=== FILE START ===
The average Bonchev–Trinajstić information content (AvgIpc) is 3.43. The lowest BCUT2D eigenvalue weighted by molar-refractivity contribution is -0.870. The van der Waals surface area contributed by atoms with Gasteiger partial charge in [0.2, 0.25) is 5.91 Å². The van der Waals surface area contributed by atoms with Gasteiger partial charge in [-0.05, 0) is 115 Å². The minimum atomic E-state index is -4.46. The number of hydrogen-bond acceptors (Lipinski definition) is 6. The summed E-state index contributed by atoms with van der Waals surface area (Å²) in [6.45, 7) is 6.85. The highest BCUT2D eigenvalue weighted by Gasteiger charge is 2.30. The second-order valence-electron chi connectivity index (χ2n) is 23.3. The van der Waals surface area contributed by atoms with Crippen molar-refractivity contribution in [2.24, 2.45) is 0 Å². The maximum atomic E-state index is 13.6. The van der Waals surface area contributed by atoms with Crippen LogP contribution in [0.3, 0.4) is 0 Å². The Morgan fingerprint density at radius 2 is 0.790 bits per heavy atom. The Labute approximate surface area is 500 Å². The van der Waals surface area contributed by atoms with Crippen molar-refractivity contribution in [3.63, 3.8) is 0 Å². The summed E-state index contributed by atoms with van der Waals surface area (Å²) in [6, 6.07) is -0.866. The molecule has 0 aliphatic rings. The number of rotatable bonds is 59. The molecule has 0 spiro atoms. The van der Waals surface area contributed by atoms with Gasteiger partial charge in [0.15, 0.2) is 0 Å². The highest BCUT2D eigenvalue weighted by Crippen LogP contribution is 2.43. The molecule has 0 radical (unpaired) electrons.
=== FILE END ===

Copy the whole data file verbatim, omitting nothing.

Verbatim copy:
The average Bonchev–Trinajstić information content (AvgIpc) is 3.43. The lowest BCUT2D eigenvalue weighted by molar-refractivity contribution is -0.870. The van der Waals surface area contributed by atoms with Gasteiger partial charge in [0.2, 0.25) is 5.91 Å². The van der Waals surface area contributed by atoms with Gasteiger partial charge in [-0.05, 0) is 115 Å². The minimum atomic E-state index is -4.46. The number of hydrogen-bond acceptors (Lipinski definition) is 6. The summed E-state index contributed by atoms with van der Waals surface area (Å²) in [6.45, 7) is 6.85. The highest BCUT2D eigenvalue weighted by Gasteiger charge is 2.30. The second-order valence-electron chi connectivity index (χ2n) is 23.3. The van der Waals surface area contributed by atoms with Crippen molar-refractivity contribution in [2.24, 2.45) is 0 Å². The maximum atomic E-state index is 13.6. The van der Waals surface area contributed by atoms with Crippen LogP contribution in [0.3, 0.4) is 0 Å². The Morgan fingerprint density at radius 2 is 0.790 bits per heavy atom. The Labute approximate surface area is 500 Å². The van der Waals surface area contributed by atoms with Crippen molar-refractivity contribution in [3.63, 3.8) is 0 Å². The summed E-state index contributed by atoms with van der Waals surface area (Å²) in [6, 6.07) is -0.866. The molecule has 0 aliphatic rings. The number of rotatable bonds is 59. The molecule has 0 spiro atoms. The van der Waals surface area contributed by atoms with Gasteiger partial charge in [0.15, 0.2) is 0 Å². The highest BCUT2D eigenvalue weighted by Crippen LogP contribution is 2.43. The molecule has 0 radical (unpaired) electrons.